Little Bits of History

Gutenberg Bible

Posted in History by patriciahysell on February 23, 2011

Page from a Gutenberg Bible

February 23, 1455: The Gutenberg Bible is published, the first western book printed with movable type. The book is known as the 42-line Bible or B42 because there were 42 lines per page. The books were printed on paper or vellum, a sort of parchment. There are rarer editions with only 36 lines per page as well and one Bagford Fragment which is illustrated.

Movable type was invented in China by Bi Sheng around 1040 using balked clay or ceramic tiles. Around 1230 in Korea, metal was used. Both systems of movable types were not widely used mainly because of the enormous amount of Chinese characters. Gutenberg, in Mainz, Germany, independently devised a movable type using a metal alloy of lead, tin, and antimony – a combination still used today. This was a vast improvement over woodblock printing. It was quicker, the metal was more durable, and print became uniform with the introduction of fonts.

Gutenberg held a monopoly on his technique, but after a fight with investors, the secret leaked out. Since the system was such an improvement, other movable type printing presses spread throughout Europe and by 1500 there were 220 presses. Not everyone was pleased with this technology. The Ottoman Empire banned the invention from 1483-1727 with the death penalty handed down to lawbreakers. By the end of the 18th century printing was spreading rapidly and by the mid-19th century, it was virtually available worldwide.

As of 2003 there remained 11 complete Gutenberg Bibles printed on vellum, 1 New Testament only on vellum, and 48 “substantially” complete Bibles printed on paper. Germany has 12 of the rare books. Paris, Moscow, Mainz, and Vatican City each have two volumes. London has three copies and New York City has four. There are three “perfect vellum” Bibles in the world with Paris, London, and Washington, DC each owning a copy.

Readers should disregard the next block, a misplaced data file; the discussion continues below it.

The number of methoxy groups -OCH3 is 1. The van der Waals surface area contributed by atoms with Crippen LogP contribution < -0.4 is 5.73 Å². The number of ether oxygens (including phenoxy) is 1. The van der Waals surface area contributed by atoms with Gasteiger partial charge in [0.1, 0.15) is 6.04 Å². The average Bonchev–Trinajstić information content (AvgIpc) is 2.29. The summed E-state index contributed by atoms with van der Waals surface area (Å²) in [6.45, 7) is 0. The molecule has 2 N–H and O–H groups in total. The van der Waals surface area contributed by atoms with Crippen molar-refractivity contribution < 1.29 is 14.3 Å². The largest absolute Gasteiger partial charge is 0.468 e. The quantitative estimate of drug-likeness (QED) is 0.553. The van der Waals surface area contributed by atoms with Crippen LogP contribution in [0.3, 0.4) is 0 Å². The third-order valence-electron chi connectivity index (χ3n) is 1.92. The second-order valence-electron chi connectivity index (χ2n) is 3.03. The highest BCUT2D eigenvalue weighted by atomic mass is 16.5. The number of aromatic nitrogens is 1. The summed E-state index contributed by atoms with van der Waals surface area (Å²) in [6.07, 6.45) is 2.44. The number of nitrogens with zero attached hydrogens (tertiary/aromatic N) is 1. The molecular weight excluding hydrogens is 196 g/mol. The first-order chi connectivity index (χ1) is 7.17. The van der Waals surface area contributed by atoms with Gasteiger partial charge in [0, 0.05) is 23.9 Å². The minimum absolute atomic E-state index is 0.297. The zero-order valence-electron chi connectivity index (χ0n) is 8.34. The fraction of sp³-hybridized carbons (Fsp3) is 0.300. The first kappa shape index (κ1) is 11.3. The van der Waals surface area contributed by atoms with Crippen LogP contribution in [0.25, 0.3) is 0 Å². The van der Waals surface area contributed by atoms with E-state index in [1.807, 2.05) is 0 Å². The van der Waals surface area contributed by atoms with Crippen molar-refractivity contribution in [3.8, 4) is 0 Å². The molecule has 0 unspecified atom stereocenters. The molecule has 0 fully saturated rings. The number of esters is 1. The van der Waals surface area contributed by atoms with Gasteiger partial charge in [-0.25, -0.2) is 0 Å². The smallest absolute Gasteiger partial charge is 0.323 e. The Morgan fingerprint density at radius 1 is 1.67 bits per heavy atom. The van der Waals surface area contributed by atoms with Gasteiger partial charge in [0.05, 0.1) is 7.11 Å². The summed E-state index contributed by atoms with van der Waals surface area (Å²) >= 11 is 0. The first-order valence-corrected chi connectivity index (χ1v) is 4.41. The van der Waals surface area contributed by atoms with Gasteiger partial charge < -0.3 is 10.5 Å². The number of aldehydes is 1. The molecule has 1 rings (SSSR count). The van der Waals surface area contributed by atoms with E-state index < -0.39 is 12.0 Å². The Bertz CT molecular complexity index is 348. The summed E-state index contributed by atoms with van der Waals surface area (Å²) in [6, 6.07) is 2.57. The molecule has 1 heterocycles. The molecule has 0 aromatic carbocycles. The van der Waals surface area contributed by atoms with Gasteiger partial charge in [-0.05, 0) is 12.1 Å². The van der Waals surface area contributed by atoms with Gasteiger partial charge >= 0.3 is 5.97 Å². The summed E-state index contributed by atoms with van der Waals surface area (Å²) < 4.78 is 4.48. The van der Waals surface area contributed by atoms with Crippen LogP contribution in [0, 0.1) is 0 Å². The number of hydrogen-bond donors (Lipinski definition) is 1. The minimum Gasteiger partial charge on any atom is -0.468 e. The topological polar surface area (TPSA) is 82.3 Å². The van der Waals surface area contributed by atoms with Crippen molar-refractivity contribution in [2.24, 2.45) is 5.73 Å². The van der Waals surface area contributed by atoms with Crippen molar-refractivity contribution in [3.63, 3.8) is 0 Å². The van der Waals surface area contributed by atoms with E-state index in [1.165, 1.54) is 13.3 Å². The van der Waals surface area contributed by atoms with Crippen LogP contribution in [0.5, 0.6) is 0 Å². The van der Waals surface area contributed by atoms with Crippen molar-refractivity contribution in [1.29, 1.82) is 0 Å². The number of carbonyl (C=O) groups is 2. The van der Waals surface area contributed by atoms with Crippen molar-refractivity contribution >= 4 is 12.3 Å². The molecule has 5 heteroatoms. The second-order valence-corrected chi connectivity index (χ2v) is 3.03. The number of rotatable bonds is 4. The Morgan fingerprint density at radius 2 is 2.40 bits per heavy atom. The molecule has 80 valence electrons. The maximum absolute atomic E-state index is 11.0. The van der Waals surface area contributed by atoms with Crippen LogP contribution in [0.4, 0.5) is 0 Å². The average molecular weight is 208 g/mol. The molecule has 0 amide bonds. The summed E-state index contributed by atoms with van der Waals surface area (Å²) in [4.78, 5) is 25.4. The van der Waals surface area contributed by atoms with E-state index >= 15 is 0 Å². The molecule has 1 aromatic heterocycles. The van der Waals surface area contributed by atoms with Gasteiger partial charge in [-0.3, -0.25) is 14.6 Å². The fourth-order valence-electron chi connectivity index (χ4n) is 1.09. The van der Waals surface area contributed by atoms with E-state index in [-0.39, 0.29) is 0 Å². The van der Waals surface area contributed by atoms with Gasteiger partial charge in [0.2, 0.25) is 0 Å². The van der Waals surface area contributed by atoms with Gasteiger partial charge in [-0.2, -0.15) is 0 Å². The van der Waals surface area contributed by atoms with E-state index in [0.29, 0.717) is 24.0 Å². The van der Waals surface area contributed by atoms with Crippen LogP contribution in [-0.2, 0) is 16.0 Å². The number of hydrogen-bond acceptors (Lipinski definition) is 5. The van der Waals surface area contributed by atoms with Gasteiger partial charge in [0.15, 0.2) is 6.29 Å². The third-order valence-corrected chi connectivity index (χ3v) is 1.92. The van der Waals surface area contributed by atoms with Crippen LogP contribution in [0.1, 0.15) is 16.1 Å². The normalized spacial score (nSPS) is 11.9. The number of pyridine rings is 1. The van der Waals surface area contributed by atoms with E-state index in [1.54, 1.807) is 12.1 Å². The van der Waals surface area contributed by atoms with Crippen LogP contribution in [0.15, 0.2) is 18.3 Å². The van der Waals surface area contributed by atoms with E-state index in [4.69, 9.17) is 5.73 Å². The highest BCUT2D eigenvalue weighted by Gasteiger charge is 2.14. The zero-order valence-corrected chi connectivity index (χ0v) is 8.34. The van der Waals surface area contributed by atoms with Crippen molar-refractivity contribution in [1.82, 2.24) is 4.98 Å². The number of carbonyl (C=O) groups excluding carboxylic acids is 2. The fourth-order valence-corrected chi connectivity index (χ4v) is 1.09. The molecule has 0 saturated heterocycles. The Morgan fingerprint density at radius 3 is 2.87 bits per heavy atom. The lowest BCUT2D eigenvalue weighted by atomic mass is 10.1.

“It is a press, certainly, but a press from which shall flow in inexhaustible streams…Through it, God will spread His Word. A spring of truth shall flow from it: like a new star it shall scatter the darkness of ignorance, and cause a light heretofore unknown to shine amongst men.” – Johann Gutenberg

“Gutenberg made everybody a reader. Xerox makes everybody a publisher.” – Marshall McLuhan

“We can put television in its proper light by supposing that Gutenberg’s great invention had been directed at printing only comic books.” – Robert M. Hutchins

“It might be argued that genuine spontaneity is not really possible or desirable so long as printed scores of great works exist. All modern musicians are, for better or worse, prisoners of Gutenberg.” – Donal Henahan

Also on this day:
The Rotary Club – In 1905, the Rotary Club was formed.
Cato Street Conspiracy – In 1820, the conspiracy fell apart.


5 Responses

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  1. World Spinner said, on March 1, 2011 at 5:12 am

    Gutenberg Bible « Little Bits of History…

    Here at World Spinner we are debating the same thing……

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